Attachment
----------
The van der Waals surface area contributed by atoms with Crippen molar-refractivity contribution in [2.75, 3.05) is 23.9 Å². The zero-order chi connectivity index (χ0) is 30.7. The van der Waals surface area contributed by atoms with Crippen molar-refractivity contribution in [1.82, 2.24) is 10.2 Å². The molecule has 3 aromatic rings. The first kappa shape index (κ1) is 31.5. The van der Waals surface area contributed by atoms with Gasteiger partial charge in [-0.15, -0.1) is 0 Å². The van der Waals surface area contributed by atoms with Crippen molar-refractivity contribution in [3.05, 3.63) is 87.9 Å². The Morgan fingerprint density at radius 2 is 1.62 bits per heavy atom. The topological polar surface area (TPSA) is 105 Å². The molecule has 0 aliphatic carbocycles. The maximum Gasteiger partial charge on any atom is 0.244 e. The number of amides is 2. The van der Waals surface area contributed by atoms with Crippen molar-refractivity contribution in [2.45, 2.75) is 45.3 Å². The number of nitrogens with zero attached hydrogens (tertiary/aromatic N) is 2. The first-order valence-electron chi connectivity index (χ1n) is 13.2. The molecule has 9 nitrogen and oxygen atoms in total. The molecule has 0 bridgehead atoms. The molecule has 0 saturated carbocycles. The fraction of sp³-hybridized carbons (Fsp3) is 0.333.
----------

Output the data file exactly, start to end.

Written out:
The van der Waals surface area contributed by atoms with Crippen molar-refractivity contribution in [2.75, 3.05) is 23.9 Å². The zero-order chi connectivity index (χ0) is 30.7. The van der Waals surface area contributed by atoms with Crippen molar-refractivity contribution in [1.82, 2.24) is 10.2 Å². The molecule has 3 aromatic rings. The first kappa shape index (κ1) is 31.5. The van der Waals surface area contributed by atoms with Gasteiger partial charge in [-0.15, -0.1) is 0 Å². The van der Waals surface area contributed by atoms with Crippen molar-refractivity contribution in [3.05, 3.63) is 87.9 Å². The Morgan fingerprint density at radius 2 is 1.62 bits per heavy atom. The topological polar surface area (TPSA) is 105 Å². The molecule has 0 aliphatic carbocycles. The maximum Gasteiger partial charge on any atom is 0.244 e. The number of amides is 2. The van der Waals surface area contributed by atoms with Crippen molar-refractivity contribution in [2.45, 2.75) is 45.3 Å². The number of nitrogens with zero attached hydrogens (tertiary/aromatic N) is 2. The first-order valence-electron chi connectivity index (χ1n) is 13.2. The molecule has 9 nitrogen and oxygen atoms in total. The molecule has 0 bridgehead atoms. The molecule has 0 saturated carbocycles. The fraction of sp³-hybridized carbons (Fsp3) is 0.333.